Example 4

Production of the Template Film

The dried, pulverulent polymers from Example 3 are granulated at 200° C. in an extruder (DSM Research microextruder). The granules are heated in a hydraulic press (Collin 300 P) and pressed at a pre-specified hydraulic pressure. The mould used comprises flat, PET film-covered metal plates. A typical pressing programme for the production of films having a diameter of about 10 cm and a thickness of about 0.15 mm is:

  • initial weight 2-3 g of polymer;
  • preheating for 5 minutes at 180° C., without pressure;
  • pressing for 3 minutes at a hydraulic pressure of 1 bar at 180° C.;
  • pressing for 3 minutes at a hydraulic pressure of 150 bar at 180° C.; slow cooling for 10 minutes at a hydraulic pressure of 150 bar, reaching about 90° C.;
  • rapid cooling to room temperature, without pressure.

Example 5

Etching of the Films using Hydrofluoric Acid

The films are covered with hydrofluoric acid (10% by weight) in open vessels and treated at RT for one week. Evaporating hydrofluoric acid is replaced with fresh. After rinsing with water and drying, the etched film pieces exhibit clearly evident reflection colours.

Investigation of ultrathin sections (100 nm) of the films after etching confirms that the SiO2 cores are dissolved out of the films with retention of the ordering and films with ordered porosity are formed (FIGS. 1 and 2). Throughout the cross section of the film, pores are formed by dissolution of SiO2 cores, with virtually all SiO2 cores being removed in a range from the surface of the film down to a depth of about 5 μm.

Example 6

Production of a Latex PTBMAcsPS

50 mg of sodium bisulfite, dissolved in 5 g of water, are admixed with an emulsion, thermostatted at 4° C., consisting of 217 g of water, 0.4 g of ALMA, 3.6 g of TBMA and 30 mg of SDS, and the emulsion is transferred into the reactor pre-heated to 75° C. Immediately after introduction, the reaction is initiated by addition of 220 mg of sodium peroxodisulfate and a further 50 mg of sodium bisulfite, in each case dissolved in 5 g of water. After 20 minutes, monomer emulsion I comprising 9.6 g of ALMA, 96 g of TBMA, 0.45 g of SDS, 0.1 g of KOH and 130 g of water is metered in continuously over a period of 180 minutes. The reactor contents are stirred for 30 minutes without further addition. 150 mg of sodium peroxodisulfate, dissolved in 5 g of water, are then added. After stirring for 15 minutes, monomer emulsion II comprising 120 g of styrene, 0.4 g of SDS and 120 g of water is metered in continuously over a period of 200 minutes. In order to virtually complete the reaction of the monomers, the mixture is subsequently stirred for a further 60 minutes. Dried samples of the latex exhibit a green colour. Investigation of precipitates of the latex by electron microscopy shows that the polymer particles have an irregular shape and an average particle size of about 210 nm. The core/shell particles are subsequently precipitated in 1 litre of ethanol, the precipitation is completed by addition of 25 g of concentrated aqueous sodium chloride solution, 1 litre of distilled water is added to the suspension, the mixture is filtered through a suction filter, and the polymer is dried at 50° C. under reduced pressure.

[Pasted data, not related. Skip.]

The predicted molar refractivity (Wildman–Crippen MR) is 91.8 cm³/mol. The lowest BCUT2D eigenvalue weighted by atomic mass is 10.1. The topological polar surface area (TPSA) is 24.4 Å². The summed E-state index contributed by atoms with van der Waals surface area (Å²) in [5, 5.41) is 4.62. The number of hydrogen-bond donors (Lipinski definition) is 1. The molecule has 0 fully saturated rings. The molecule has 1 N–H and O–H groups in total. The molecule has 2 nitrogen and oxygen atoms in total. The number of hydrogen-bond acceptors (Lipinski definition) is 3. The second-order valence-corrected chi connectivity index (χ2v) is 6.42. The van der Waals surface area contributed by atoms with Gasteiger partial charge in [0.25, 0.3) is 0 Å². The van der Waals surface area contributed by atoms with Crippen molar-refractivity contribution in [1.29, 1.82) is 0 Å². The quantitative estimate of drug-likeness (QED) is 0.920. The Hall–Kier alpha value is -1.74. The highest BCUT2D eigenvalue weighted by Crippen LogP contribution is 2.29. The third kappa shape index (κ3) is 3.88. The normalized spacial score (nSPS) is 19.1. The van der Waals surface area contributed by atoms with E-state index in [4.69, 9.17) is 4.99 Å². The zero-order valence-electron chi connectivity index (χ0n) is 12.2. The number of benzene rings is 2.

Further latices having a larger particle diameter and more uniform particle shape are produced by changing the emulsifier type and concentration:

Example
6a6b6c6d
Initial
mixture
Water217g217g217g217g
ALMA0.4g0.4g0.4g0.4g
TBMA3.6g3.6g3.6g3.6g
SDS0.03g0.03g0.03g0.03g
Initiation
Sodium0.05g0.05g0.05g0.05g
bisulfite
Sodium0.22g0.2g0.2g0.2g
peroxodi-
sulfate
Sodium0.05g0.05g0.05g0.05g
bisulfite
Emulsion I
Water130g130g130g130g
TBMA96g96g96g96g
ALMA9.6g9.6g9.6g9.6g
SDS0.45g0.4g0.4g0.4g
Triton X 4050.2g0.2g0.2g
KOH0.1g0.1g0.1g0.1g
Initiator
Sodium0.15g0.1g0.1g0.1g
peroxodi-
sulfate
Emulsion II
Water120g140g140g140g
Styrene120g120g120g120g
SDS0.4g0.4g0.4g0.4g
Triton X4050.3g0.3g0.3g
Colourgreenred (secondarygreen (secondaryreddish
planes)planes)

Example 7

Pressing of the Films

In order to produce films, the polymer powders from Examples 6a-6d are heated in a hydraulic press (Collin 300 P), and the melt is pressed at a pre-specified hydraulic pressure. The mould used comprises flat, PEt film-covered metal plates. A typical pressing programme for the production of films having a diameter of about 10 cm and a thickness of about 0.2 mm is:

  • initial weight 1-2 g of polymer;
  • preheating for 5 minutes at 1 80° C., without pressure;
  • pressing for 3 minutes at a hydraulic pressure of 1 bar at 180° C.;
  • pressing for 3 minutes at a hydraulic pressure of 150 bar at 180° C.;
  • slow cooling for 10 minutes at a hydraulic pressure of 150 bar, reaching about 90° C.;
  • rapid cooling to room temperature, without pressure.

Example 8

Production of Mouldings having Homogeneous, Regularly Arranged Cavities

The films from Example 7 are laid beneath a UV lamp (high-pressure HG vapour lamp, power 300 watts, lamp-film distance: 20 cm) over a period of 24 hours. After the UV exposure, the films exhibit bright, iridescent colour effects. FIG. 8 shows the cavities of the moulding obtained as described in Examples 6a, 7 and 8.

KEY TO FIGURES

FIGS. 1a and 1b: Transmission electron photomicrograph (TEM photograph) of ultrathin sections (100 nm) of the cross section of etched films from Example 5. A film cross section is shown. The epoxy resin used for embedding the films can be seen at bottom right of the figures. The arrangement of the pores (pale) in the polymer matrix (dark) starting from the film surface can be seen.

FIG. 2: Scanning electron photomicrograph (SEM photograph) of the surface of an HF-etched film from Example 5. Regularly arranged pores formed by dissolution of the SiO2 cores are evident at the damaged point.

FIG. 3: Scanning electron photomicrograph (SEM photograph) of the surface of a UV light-treated film from Example 8.